Rote May Not Be Right

| December 29, 2010 | 1 Comment
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From a report on NPR today, putting into context the high scores on China’s PISA international assessments.

Why don’t Chinese students dare to think? Because we insist on telling them everything. We’re not getting our kids to go and find things out for themselves.

– Liu Jinghai, Shanghai middle school principal

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  • Mark Salata (mininggems.org)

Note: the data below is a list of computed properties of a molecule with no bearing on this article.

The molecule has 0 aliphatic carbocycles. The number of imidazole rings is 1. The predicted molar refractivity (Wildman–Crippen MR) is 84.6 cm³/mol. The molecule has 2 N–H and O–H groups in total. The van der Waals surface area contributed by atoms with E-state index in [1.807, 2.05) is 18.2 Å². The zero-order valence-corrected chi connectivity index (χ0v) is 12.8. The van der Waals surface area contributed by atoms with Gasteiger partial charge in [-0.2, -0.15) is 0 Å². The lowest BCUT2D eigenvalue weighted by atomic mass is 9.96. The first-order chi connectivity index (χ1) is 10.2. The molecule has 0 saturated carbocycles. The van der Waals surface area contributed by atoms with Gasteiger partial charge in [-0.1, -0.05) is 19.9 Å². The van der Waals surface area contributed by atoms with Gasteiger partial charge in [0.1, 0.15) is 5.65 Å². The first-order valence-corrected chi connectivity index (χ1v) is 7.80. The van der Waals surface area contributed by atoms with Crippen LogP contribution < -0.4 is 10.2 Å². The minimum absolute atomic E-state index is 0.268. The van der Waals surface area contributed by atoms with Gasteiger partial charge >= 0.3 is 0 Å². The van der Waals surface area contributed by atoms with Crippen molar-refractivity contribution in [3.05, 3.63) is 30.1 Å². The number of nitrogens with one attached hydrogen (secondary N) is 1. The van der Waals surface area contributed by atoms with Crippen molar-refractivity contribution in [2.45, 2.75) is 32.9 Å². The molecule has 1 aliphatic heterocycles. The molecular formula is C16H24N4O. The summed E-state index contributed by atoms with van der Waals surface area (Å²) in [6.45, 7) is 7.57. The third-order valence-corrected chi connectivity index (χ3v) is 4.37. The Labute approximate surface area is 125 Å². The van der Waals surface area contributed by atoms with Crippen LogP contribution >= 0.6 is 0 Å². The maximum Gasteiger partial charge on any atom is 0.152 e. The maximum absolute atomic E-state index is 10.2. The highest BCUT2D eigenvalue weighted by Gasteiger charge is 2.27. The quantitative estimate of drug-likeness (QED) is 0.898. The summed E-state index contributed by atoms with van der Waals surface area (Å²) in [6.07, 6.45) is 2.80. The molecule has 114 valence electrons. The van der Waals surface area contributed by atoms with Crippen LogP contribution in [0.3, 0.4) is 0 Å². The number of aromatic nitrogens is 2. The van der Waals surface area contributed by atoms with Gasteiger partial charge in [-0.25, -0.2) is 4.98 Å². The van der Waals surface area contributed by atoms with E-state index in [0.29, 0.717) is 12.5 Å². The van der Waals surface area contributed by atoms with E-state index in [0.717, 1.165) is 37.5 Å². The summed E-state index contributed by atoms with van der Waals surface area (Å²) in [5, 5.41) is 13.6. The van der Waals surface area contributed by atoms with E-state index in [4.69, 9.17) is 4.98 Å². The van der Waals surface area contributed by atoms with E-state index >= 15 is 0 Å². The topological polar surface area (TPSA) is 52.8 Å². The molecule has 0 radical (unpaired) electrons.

For the past several years, I have conducted professional development workshops for teachers, parents, and students concerning inquiry-based learning. Most of them have been in Asia by the request of businesses and Ministries of Education. One advantage they see that US culture may have is the willingness to move towards an IBL classroom. Interestingly, not all are willing or convinced in the US. Part of the problem is the lack of a clear definition of what IBL means in practical terms and daily practice. The transformation of education away from rote learning practices will come from pressures in many sectors of society, but primarily it will come from students demanding it because it is more meaningful to them.